The chart suggests an ADF antenna (for those strange folks—like me—who still use ADF) costs about .75 knots, a VOR antenna subtracts .59 knots, a glideslope antenna deducts .32 knots and even the tiny ELT antenna reduces cruise by .16 knots. Additionally, Socata suggests wingtip strobes decrease speed another .43 knots and a rotating beacon subtracts .16 knots. Put them all together, and a full package of IFR antennas and lights on a standard Trinidad will diminish cruise by 4.3 knots. The accuracy of the figures suggests the numbers probably were obtained theoretically (in a wind tunnel) rather than empirically. Granted, there are different types and styles of antennas, and these values wouldn’t necessarily hold true in other airplanes and different speed regimes, but they may be somewhat representative for retractables in the 140- to 180-knot class.
(The late Roy Lopresti, speed guru, former NASA rocket scientist, president of Mooney and all-around good guy, told me he had once stripped a 201 of antennas and recorded 3.5 knots better speed on the totally clean airframe, so Socata’s numbers look about right.)
Gear and flap extension result in minimum pitch disturbance, but they do generate a notable difference in power-off stall speed. With the underwing totally clean, the GT stops flying at a quick 65 knots. In full dirty configuration, gear down and full flaps, stall drops all the way to 54 knots, and the stall itself is a non-event.
Approaches in the Socata Trinidad GT work well at any speed from 80 to 120 knots. The airplane makes a stable instrument platform, happy to drive down the ILS in soft- or hard-IFR conditions with minimum fuss. Excursions are generally easy to correct, and the Trinidad seems to settle easily into that indefinable “groove” that instrument pilots recognize.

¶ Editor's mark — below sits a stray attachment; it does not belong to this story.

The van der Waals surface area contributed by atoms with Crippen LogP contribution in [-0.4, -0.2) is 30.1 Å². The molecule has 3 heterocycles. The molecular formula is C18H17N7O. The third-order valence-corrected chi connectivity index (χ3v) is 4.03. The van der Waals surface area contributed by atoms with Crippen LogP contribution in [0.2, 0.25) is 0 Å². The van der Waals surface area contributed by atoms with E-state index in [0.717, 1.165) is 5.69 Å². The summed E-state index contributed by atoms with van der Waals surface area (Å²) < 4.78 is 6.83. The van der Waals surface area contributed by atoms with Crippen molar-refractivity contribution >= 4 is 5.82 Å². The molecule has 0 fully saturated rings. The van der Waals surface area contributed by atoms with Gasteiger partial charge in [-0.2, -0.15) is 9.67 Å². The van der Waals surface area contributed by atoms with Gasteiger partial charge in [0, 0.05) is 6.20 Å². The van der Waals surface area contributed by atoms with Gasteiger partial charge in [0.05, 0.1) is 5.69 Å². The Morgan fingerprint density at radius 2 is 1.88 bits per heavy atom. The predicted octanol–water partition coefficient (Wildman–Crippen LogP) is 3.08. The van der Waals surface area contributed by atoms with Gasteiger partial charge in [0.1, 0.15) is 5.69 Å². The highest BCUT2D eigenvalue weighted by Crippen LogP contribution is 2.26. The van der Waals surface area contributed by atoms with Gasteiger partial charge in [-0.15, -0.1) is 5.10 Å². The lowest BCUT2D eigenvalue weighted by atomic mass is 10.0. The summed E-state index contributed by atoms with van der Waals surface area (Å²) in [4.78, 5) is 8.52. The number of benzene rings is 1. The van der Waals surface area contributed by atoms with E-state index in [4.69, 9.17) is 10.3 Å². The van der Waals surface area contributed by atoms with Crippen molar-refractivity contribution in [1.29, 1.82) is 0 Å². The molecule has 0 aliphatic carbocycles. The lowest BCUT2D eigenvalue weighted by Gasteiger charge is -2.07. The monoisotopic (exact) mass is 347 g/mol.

Compared to the Aerospatiale Rallye STOL models that featured leading-edge slats and more aggressive flaps, the Socata Trinidad GT doesn’t post spectacular short-field numbers, but the TB-20 does just fine on unobstructed strips that are longer than 2,000 feet. The model’s tough, trailing link gear system absorbs most reasonable impacts and even some unreasonable ones to smooth the most ham-handed touchdowns.
Price is always in the eye of the debtor, but at $419,000 base, the 2004 Trinidad GT is more expensive than either the Cirrus SR-22 or Lancair Columbia 300, and it’s about $30,000 more pricey than a Mooney Ovation 2DX. Remember, however, that the base price buys a well-equipped airplane—a Garmin 430 and 530, 330 transponder with traffic uplink and 340 switching panel, Shadin fuel computer, backup artificial horizon, a Stormscope, a KFC225 flight director and autopilot, a pair of Bose X headsets and virtually everything else you would need for normal IFR conditions. The two biggest options are air conditioning and a TKS anti-ice system.
With the exception of Diamond’s fixed-gear Star and C1, the Socata singles are the only foreign airplanes to succeed in America’s piston general-aviation travel market. France’s premier high-performance retractable Trinidad GT offers an uncommon combination of ingredients that makes the airplane more than competitive with its American counterparts, especially when it comes to comfort.
For more information, contact Socata Aircraft, Inc. at (954) 893-1400 or log on to www.socataaircraft.com
.SPECS: 2004 Socata Trinidad GT-N203AB
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